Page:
Mispricing of risk due to excess liquidity: Dinesh Khara, chairman, State Bank of India

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October 01, 2021 5:15 AM

The focus would be to encourage people to borrow and to generate demand with the convenience of the funds available in the form of loans. It will be for all segments.

Mispricing of risk due to excess liquidity: Dinesh Khara, chairman, State Bank of India"During Covid, demand has certainly got affected and hopefully with the revival of the economy, demand should be back on track." (File image)

Corporate demand has to pick up in order for credit growth to pick up, Dinesh Khara, chairman, State Bank of India, tells Shritama Bose in an interview. There has been a tendency to misprice risk amid an excess of liquidity, he adds. Edited excerpts:

Credit growth has become a serious problem for the banking sector. What would it take for it to pick up from the current 6-6.5% levels?
The credit growth is also a reflection of the real economy. There are a couple of reasons which we have seen in the past. Almost about Rs 2 lakh crore worth of deleveraging has happened in the corporate sector and naturally, it has impacted credit growth. So even if we are growing at 12-14% in retail, it will not show up in the banking sector credit growth if corporate credit doesn’t grow.

We have also observed that for large corporates sanctioned limits have remained unutilised to the extent of about 30%. Similarly, for the mid-corporate sector, the credit limits have remained unutilised to the extent of about 25%. Even for term loans, etc that we sanction, the unutilised limits are as high as 25-30%. During Covid, demand has certainly got affected and hopefully with the revival of the economy, demand should be back on track.

In August, the government had said there would be a fresh round of credit outreach programmes in October. How are you planning that?
We are all working on the nitty-gritties of the outreach programme and very soon, we should be in a position to announce it under the aegis of IBA (Indian Banks’ Association).

The focus would be to encourage people to borrow and to generate demand with the convenience of the funds available in the form of loans. It will be for all segments.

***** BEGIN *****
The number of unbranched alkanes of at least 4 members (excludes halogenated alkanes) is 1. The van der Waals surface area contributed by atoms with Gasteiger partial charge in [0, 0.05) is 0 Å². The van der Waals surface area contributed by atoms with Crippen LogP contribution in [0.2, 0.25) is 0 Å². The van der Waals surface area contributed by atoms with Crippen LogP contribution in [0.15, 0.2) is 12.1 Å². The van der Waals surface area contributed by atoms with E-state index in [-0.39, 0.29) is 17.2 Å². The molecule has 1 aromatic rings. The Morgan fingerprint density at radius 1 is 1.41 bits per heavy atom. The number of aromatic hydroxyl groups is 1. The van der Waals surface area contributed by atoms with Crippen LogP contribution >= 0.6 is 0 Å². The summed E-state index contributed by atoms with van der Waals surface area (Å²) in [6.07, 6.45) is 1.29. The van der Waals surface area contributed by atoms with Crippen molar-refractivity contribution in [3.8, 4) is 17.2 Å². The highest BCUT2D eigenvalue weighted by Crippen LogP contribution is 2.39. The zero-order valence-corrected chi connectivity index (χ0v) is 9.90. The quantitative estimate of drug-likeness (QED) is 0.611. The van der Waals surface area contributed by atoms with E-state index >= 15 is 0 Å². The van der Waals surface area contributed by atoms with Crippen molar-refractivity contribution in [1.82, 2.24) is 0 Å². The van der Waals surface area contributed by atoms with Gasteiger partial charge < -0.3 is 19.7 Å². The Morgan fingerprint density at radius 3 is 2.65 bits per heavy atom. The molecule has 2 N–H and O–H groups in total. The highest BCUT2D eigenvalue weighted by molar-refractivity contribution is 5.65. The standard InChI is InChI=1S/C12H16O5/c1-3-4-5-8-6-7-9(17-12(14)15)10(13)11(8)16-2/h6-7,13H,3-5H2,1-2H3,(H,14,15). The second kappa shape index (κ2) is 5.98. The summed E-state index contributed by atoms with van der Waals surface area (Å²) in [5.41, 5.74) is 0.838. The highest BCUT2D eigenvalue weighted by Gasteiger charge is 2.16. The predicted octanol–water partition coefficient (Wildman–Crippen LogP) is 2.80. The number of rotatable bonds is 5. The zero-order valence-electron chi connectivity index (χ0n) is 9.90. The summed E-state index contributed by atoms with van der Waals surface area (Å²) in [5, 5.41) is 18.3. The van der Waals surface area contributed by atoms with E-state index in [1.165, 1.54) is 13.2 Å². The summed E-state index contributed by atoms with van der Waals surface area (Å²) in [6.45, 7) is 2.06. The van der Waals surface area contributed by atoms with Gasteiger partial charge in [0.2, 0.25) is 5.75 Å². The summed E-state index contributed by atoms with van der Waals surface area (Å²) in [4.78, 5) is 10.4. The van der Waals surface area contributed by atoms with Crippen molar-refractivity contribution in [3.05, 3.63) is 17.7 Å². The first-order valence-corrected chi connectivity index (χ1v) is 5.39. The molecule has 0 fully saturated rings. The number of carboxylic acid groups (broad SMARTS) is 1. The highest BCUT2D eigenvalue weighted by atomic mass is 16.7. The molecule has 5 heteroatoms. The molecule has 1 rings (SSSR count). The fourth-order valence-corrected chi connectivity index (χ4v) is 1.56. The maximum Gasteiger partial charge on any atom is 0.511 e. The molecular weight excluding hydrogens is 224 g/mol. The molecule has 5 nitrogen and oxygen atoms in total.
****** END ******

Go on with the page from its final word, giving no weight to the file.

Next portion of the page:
Pricing has hit rock-bottom in the wholesale market. How are you strategising in such a market?
Naturally, one has to decide up to what level one should go. That is something on which we have already made up our mind. Pricing has multiple components — the cost of resources, the risk premium we assign, based on which we arrive at the price that should be offered. We are quite cognisant of the various price dynamics and accordingly we are quoting prices which should take care of all stakeholders’ interests.

What is your outlook on liquidity? Is it hurting margins?
The system is still in a surplus mode. For the foreseeable future, we don’t see any challenge in terms of liquidity. There is ample liquidity to take care of the credit needs of customers. I can very well see that there is some kind of mispricing of risk because of the excess liquidity, but eventually it’s a call taken by each bank based on their thinking around balance sheet growth. Those would be the reasons for them going for a particular kind of pricing.

How persistent is the Covid-induced stress in small accounts?
I would give the example of the first quarter of the current financial year when there was a containment announced for various cities and there were mobility restrictions for almost two months. That affected the ability of our people to carry out collections. But effective June 16, when the mobility restrictions were eased, our employees could reach out to customers and we saw a significant pullback. Collection efficiency has improved for the system as a whole as also for us. It isn’t weighing too much on our mind, but we need to be alert and active to ensure that the collection efficiency is the best.

With the high competition in the home loan segment, are you ensuring credit quality?
The lending is being done based on credit scores, which are quite reliable. Even otherwise, we have got sufficient margin in our loan-to-value, which takes care of the volatility seen in prices. So, we are not too worried about the risk complexion of the portfolio with the reduction in interest rates.

What are your plans for Yono and how much of the business is coming from there?
We have strengthened Yono over a period of time. It is not just for retail, we have Yono Business, Yono Agri and Yono Global. We are working on all these components and trying to see how best we can make the journeys easier for the customer and make the app more and more intuitive. During the current financial year, we have disbursed about Rs 9,000 crore worth of pre-approved personal loans to about 4.5 lakh-odd customers. We have sanctioned 8,000-odd home loans aggregating to about Rs 6,000 crore and more than 10 lakh agri gold loans aggregating to over Rs 15,000 crore. We have reviewed Kisan credit cards worth Rs 5,000 crore to about 3.5 lakh customers with the help of Yono. We have sold mutual funds worth Rs 4,700 crore and 1.28 lakh life insurance policies. We’ve also sold 21.72 lakh personal accident policies aggregating to Rs 123 crore worth of premium.

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